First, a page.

Eunice de Souza
Eunice de Souza
BiographyEunice de Souza is an English-language poet. She has published four volumes of poetry, two novellas and edited several anthologies of poems and essays. Her most recent publication – A Necklace of Skulls, a volume of collected poems – was published by Penguin India in 2009. Her work has been translated into Portuguese, Italian, Finnish and Swedish.
A quintessential de Souza poem is an intensely concentrated, highly charged verbal utterance. The combination of ferocious economy and urgency makes it a ‘pressure-cooker’ experience; the hiss and steam linger on even after the page is turned. This is particularly true of the poems in her first book, Fix, which seem to scorch the page with their acid irony. The poems get less angular in the later books, but the best retain their voltage, and their form remains as taut and consciously attenuated as ever. “Even this poem has forty-eight words too many” says de Souza with typical severity in a poem in which there are fewer words than that.
While her first book emerged from what she calls “a slow burning fuse about my community” (the Goan Catholics of Mumbai), de Souza believes her poems have grown “calmer, more nuanced, less one-dimensional” over the years. “They concede inadequacies in myself as well,” she once told me. “I feel I’ve become a better poet over the years.”
Her aspiration, she says in her introduction to her recent book of poems, has always been to write “lyrical poems with soft, sensuous and passionate lines”. It is a surprising admission from someone who otherwise alludes to her persona in one of her poems as “a sour old puss in verse” and whose book is entitled A Necklace of Skulls. To my mind, the strength of de Souza’s poetry has always been its economy and its astringency. This irony – whether corrosively pungent or more gently wry – certainly does not mean an absence of feeling; its intensity suggests, by implication, a quest for a truer compassion than the variety invoked by more florid effusions of sentiment.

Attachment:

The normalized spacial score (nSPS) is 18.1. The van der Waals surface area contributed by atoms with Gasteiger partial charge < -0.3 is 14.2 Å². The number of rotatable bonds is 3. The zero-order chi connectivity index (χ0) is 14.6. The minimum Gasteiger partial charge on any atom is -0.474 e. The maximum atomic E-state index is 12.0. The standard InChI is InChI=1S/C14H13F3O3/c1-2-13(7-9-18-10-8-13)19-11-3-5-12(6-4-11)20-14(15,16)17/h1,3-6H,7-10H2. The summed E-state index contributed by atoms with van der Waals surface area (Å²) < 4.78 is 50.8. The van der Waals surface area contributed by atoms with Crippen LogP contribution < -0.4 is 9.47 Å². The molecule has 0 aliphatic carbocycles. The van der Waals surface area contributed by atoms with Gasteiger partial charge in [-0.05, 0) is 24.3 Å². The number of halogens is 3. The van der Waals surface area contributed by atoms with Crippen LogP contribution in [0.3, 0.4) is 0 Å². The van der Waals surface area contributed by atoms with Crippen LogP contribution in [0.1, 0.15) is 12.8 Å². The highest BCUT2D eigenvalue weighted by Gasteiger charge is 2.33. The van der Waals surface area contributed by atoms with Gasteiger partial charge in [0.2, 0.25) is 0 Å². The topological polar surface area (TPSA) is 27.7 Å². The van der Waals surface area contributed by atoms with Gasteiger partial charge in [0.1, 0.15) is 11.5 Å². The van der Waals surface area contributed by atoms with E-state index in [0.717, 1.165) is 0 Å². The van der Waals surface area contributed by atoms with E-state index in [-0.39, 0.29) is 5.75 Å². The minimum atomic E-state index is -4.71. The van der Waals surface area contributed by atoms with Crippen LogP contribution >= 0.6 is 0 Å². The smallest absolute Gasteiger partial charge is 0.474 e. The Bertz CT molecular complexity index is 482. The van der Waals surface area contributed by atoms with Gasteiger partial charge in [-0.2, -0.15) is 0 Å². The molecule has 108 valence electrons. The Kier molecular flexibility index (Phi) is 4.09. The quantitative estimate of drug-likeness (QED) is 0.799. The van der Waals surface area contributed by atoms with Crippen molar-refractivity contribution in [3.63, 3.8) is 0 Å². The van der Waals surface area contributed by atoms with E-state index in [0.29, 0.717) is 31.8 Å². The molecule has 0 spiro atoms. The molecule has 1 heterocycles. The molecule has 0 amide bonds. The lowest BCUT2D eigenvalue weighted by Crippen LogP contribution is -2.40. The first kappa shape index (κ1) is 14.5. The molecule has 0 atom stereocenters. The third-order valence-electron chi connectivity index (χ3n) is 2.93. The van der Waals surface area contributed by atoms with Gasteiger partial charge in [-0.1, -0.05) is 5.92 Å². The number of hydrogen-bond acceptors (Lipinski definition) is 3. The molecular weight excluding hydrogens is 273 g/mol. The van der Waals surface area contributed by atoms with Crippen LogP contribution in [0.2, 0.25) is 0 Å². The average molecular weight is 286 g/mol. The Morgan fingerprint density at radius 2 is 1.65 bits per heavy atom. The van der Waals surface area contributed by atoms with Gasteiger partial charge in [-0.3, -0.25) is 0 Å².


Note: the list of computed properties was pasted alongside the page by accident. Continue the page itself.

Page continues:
From her scathing snapshots of her own Catholic community in suburban Mumbai to the gentler love poems (with their acknowledgement of a soiled self), the poems in this selection offer a glimpse of de Souza’s slim but significant oeuvre across three decades. The hallmarks of her style – the finely pared sharpness of line and the savagery of understatement – are evident in these eight poems.
Interestingly, one finds not just moments of heat in these pressure-cooker utterances but instants of sudden luminosity as well.
© Arundhathi SubramaniamBibliography
A Necklace of Skulls, Collected Poems, Penguin, New Delhi, 2009
Ways of Belonging: Selected Poems, Polygon, Edinburgh, 1990
Women in Dutch Painting, XAL-PRAXIS, Bombay, 1988
Selected and New Poems, St Xavier's College, Department of English Publication, 1994
Fix, Newground, Bombay, 1979
Dangerlok a novella Penguin, New Delhi, 2001, ISBN 0143027883.
Dev and Simran, Penguin, New Delhi, 2003, ISBN 0143029584.
Both Sides of the Sky, Post-Independence Poetry in English, National Book Trust, New Delhi, 2008, ISBN 978-81-237-5331-7.
The Satthianadhan Family Album, Sahitya Akademi Reprint of Rare Book Series Delhi, New Delhi, 2005, ISBN 8126021276.
The Puffin Book of Poetry for Children (co-edited with Melanie Silgardo), Puffin Books, New Delhi, 2005, ISBN 0143335960.
101 Folktales From India, Penguin/Puffin, New Delhi, 2004, ISBN 0670049670.
Early Indian Poetry in English: An Anthology: 1829-1947, Oxford University Press, New Delhi 2005, ISBN 0195656164.
Purdah: An Anthology, Oxford University Press, New Delhi, 2004, ISBN 0195666615.
Women’s Voices: Selections from Nineteenth and Early Twentieth Century Indian Writing in English (co-edited with Lindsay Pereira), Oxford University Press, New Delhi, 2002, ISBN 0195659155.
Talking Poems: Conversations with Poets, Oxford University Press, New Delhi, 1999, ISBN 0195647823.
Nine Indian Women Poets, Oxford University Press, New Delhi, 1997, ISBN 019 5640772.
Statements: An Anthology of Indian Prose in English (co-edited with Adil Jussawalla) Orient Longman, Mumbai, 1976.
Arlindo-Correia and Open Space India: Websites with more of Eunice de Souza’s poems
DNA India: Eunice D'Souza writes about her life and her poetry
Time Out Mumbai: Eunice de Souza talks to Arundhathi Subramaniam about her poetry and other things
Mumbai Mirror: Eunice de Souza’s weekly column at Mumbai Mirror
LantarenVenster – Verhalenhuis Belvédère